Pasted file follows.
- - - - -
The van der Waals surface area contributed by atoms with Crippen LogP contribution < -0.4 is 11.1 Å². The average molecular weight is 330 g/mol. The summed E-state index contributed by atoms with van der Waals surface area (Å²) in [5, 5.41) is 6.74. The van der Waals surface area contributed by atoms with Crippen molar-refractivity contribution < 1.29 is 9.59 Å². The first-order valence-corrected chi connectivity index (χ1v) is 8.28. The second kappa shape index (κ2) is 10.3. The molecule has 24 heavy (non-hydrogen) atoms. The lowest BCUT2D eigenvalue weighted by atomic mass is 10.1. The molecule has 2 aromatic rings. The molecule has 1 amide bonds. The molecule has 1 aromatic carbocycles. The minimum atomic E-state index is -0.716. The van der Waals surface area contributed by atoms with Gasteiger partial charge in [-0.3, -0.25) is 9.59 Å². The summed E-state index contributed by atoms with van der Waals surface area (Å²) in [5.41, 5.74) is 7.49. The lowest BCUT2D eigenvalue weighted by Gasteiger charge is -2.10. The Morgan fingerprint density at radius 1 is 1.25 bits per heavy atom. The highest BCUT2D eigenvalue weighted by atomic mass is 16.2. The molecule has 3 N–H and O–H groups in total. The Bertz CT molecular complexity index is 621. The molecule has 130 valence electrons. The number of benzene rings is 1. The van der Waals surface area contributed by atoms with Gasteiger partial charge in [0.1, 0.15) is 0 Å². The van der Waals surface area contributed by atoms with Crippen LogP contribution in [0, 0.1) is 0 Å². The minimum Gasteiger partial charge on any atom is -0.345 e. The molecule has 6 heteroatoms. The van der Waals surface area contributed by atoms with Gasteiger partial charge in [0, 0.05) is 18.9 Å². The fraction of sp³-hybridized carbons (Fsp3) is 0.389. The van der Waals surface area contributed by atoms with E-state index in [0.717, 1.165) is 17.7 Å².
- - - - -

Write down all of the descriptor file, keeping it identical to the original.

The van der Waals surface area contributed by atoms with Crippen LogP contribution < -0.4 is 11.1 Å². The average molecular weight is 330 g/mol. The summed E-state index contributed by atoms with van der Waals surface area (Å²) in [5, 5.41) is 6.74. The van der Waals surface area contributed by atoms with Crippen molar-refractivity contribution < 1.29 is 9.59 Å². The first-order valence-corrected chi connectivity index (χ1v) is 8.28. The second kappa shape index (κ2) is 10.3. The molecule has 24 heavy (non-hydrogen) atoms. The lowest BCUT2D eigenvalue weighted by atomic mass is 10.1. The molecule has 2 aromatic rings. The molecule has 1 amide bonds. The molecule has 1 aromatic carbocycles. The minimum atomic E-state index is -0.716. The van der Waals surface area contributed by atoms with Gasteiger partial charge in [-0.3, -0.25) is 9.59 Å². The summed E-state index contributed by atoms with van der Waals surface area (Å²) in [5.41, 5.74) is 7.49. The lowest BCUT2D eigenvalue weighted by Gasteiger charge is -2.10. The Morgan fingerprint density at radius 1 is 1.25 bits per heavy atom. The highest BCUT2D eigenvalue weighted by atomic mass is 16.2. The molecule has 3 N–H and O–H groups in total. The Bertz CT molecular complexity index is 621. The molecule has 130 valence electrons. The number of benzene rings is 1. The van der Waals surface area contributed by atoms with Gasteiger partial charge in [0.1, 0.15) is 0 Å². The van der Waals surface area contributed by atoms with Crippen LogP contribution in [0, 0.1) is 0 Å². The minimum Gasteiger partial charge on any atom is -0.345 e. The molecule has 6 heteroatoms. The van der Waals surface area contributed by atoms with Gasteiger partial charge in [0, 0.05) is 18.9 Å². The fraction of sp³-hybridized carbons (Fsp3) is 0.389. The van der Waals surface area contributed by atoms with E-state index in [0.717, 1.165) is 17.7 Å².